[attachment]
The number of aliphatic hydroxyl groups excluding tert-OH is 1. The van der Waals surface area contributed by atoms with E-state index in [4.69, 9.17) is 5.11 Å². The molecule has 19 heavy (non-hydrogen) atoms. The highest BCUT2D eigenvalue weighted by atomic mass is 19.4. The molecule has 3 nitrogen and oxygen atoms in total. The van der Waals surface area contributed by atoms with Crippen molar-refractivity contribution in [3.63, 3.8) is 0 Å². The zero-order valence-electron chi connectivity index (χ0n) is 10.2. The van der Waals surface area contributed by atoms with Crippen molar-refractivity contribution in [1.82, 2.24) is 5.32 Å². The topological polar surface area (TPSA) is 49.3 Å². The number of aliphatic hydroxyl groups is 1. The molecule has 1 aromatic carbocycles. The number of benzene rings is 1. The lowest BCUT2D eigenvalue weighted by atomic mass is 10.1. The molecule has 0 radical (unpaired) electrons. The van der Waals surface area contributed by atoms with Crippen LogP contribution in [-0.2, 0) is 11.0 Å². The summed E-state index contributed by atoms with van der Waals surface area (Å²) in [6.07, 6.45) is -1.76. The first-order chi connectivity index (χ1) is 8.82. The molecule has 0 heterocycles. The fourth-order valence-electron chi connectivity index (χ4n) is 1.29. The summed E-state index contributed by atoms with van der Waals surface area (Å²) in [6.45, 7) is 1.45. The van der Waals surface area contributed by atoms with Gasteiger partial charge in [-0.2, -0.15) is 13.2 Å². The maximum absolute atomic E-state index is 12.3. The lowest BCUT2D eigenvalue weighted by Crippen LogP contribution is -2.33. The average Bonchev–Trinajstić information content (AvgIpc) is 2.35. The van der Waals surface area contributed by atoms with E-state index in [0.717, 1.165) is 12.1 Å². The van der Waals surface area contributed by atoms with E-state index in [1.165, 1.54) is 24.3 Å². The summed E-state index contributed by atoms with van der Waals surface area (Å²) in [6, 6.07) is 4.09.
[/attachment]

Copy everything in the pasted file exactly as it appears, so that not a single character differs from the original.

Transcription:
The number of aliphatic hydroxyl groups excluding tert-OH is 1. The van der Waals surface area contributed by atoms with E-state index in [4.69, 9.17) is 5.11 Å². The molecule has 19 heavy (non-hydrogen) atoms. The highest BCUT2D eigenvalue weighted by atomic mass is 19.4. The molecule has 3 nitrogen and oxygen atoms in total. The van der Waals surface area contributed by atoms with Crippen molar-refractivity contribution in [3.63, 3.8) is 0 Å². The zero-order valence-electron chi connectivity index (χ0n) is 10.2. The van der Waals surface area contributed by atoms with Crippen molar-refractivity contribution in [1.82, 2.24) is 5.32 Å². The topological polar surface area (TPSA) is 49.3 Å². The number of aliphatic hydroxyl groups is 1. The molecule has 1 aromatic carbocycles. The number of benzene rings is 1. The lowest BCUT2D eigenvalue weighted by atomic mass is 10.1. The molecule has 0 radical (unpaired) electrons. The van der Waals surface area contributed by atoms with Crippen LogP contribution in [-0.2, 0) is 11.0 Å². The summed E-state index contributed by atoms with van der Waals surface area (Å²) in [6.07, 6.45) is -1.76. The first-order chi connectivity index (χ1) is 8.82. The molecule has 0 heterocycles. The fourth-order valence-electron chi connectivity index (χ4n) is 1.29. The summed E-state index contributed by atoms with van der Waals surface area (Å²) in [6.45, 7) is 1.45. The van der Waals surface area contributed by atoms with Gasteiger partial charge in [-0.2, -0.15) is 13.2 Å². The maximum absolute atomic E-state index is 12.3. The lowest BCUT2D eigenvalue weighted by Crippen LogP contribution is -2.33. The average Bonchev–Trinajstić information content (AvgIpc) is 2.35. The van der Waals surface area contributed by atoms with E-state index in [0.717, 1.165) is 12.1 Å². The van der Waals surface area contributed by atoms with E-state index in [1.165, 1.54) is 24.3 Å². The summed E-state index contributed by atoms with van der Waals surface area (Å²) in [6, 6.07) is 4.09.